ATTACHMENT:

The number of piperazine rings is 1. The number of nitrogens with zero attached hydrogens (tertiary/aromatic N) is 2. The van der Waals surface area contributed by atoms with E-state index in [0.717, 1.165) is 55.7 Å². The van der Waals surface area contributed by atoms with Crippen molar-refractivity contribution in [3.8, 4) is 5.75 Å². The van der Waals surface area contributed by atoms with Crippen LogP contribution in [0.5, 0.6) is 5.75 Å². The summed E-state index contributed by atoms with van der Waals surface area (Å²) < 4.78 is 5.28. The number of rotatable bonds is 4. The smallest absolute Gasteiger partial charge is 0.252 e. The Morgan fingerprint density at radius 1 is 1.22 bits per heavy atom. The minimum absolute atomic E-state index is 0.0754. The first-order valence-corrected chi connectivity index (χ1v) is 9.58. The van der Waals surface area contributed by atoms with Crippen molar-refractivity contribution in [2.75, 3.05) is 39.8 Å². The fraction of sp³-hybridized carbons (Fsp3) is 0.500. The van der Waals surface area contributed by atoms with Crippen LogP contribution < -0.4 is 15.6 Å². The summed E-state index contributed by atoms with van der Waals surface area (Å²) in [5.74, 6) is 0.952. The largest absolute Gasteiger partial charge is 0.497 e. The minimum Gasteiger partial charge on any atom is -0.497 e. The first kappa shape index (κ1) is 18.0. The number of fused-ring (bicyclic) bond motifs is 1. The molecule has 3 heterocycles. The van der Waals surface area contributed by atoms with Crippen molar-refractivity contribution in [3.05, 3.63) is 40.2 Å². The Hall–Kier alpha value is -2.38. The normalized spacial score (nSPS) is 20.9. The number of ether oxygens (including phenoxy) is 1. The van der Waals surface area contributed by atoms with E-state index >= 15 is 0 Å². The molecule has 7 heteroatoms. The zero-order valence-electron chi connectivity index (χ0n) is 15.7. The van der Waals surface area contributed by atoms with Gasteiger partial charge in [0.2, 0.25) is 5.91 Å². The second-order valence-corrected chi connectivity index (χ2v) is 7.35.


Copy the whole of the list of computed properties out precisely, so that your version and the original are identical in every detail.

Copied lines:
The number of piperazine rings is 1. The number of nitrogens with zero attached hydrogens (tertiary/aromatic N) is 2. The van der Waals surface area contributed by atoms with E-state index in [0.717, 1.165) is 55.7 Å². The van der Waals surface area contributed by atoms with Crippen molar-refractivity contribution in [3.8, 4) is 5.75 Å². The van der Waals surface area contributed by atoms with Crippen LogP contribution in [0.5, 0.6) is 5.75 Å². The summed E-state index contributed by atoms with van der Waals surface area (Å²) < 4.78 is 5.28. The number of rotatable bonds is 4. The smallest absolute Gasteiger partial charge is 0.252 e. The Morgan fingerprint density at radius 1 is 1.22 bits per heavy atom. The minimum absolute atomic E-state index is 0.0754. The first-order valence-corrected chi connectivity index (χ1v) is 9.58. The van der Waals surface area contributed by atoms with Crippen molar-refractivity contribution in [2.75, 3.05) is 39.8 Å². The fraction of sp³-hybridized carbons (Fsp3) is 0.500. The van der Waals surface area contributed by atoms with Crippen LogP contribution < -0.4 is 15.6 Å². The summed E-state index contributed by atoms with van der Waals surface area (Å²) in [5.74, 6) is 0.952. The largest absolute Gasteiger partial charge is 0.497 e. The minimum Gasteiger partial charge on any atom is -0.497 e. The first kappa shape index (κ1) is 18.0. The number of fused-ring (bicyclic) bond motifs is 1. The molecule has 3 heterocycles. The van der Waals surface area contributed by atoms with Crippen molar-refractivity contribution in [3.05, 3.63) is 40.2 Å². The Hall–Kier alpha value is -2.38. The normalized spacial score (nSPS) is 20.9. The number of ether oxygens (including phenoxy) is 1. The van der Waals surface area contributed by atoms with E-state index >= 15 is 0 Å². The molecule has 7 heteroatoms. The zero-order valence-electron chi connectivity index (χ0n) is 15.7. The van der Waals surface area contributed by atoms with Gasteiger partial charge in [0.2, 0.25) is 5.91 Å². The second-order valence-corrected chi connectivity index (χ2v) is 7.35.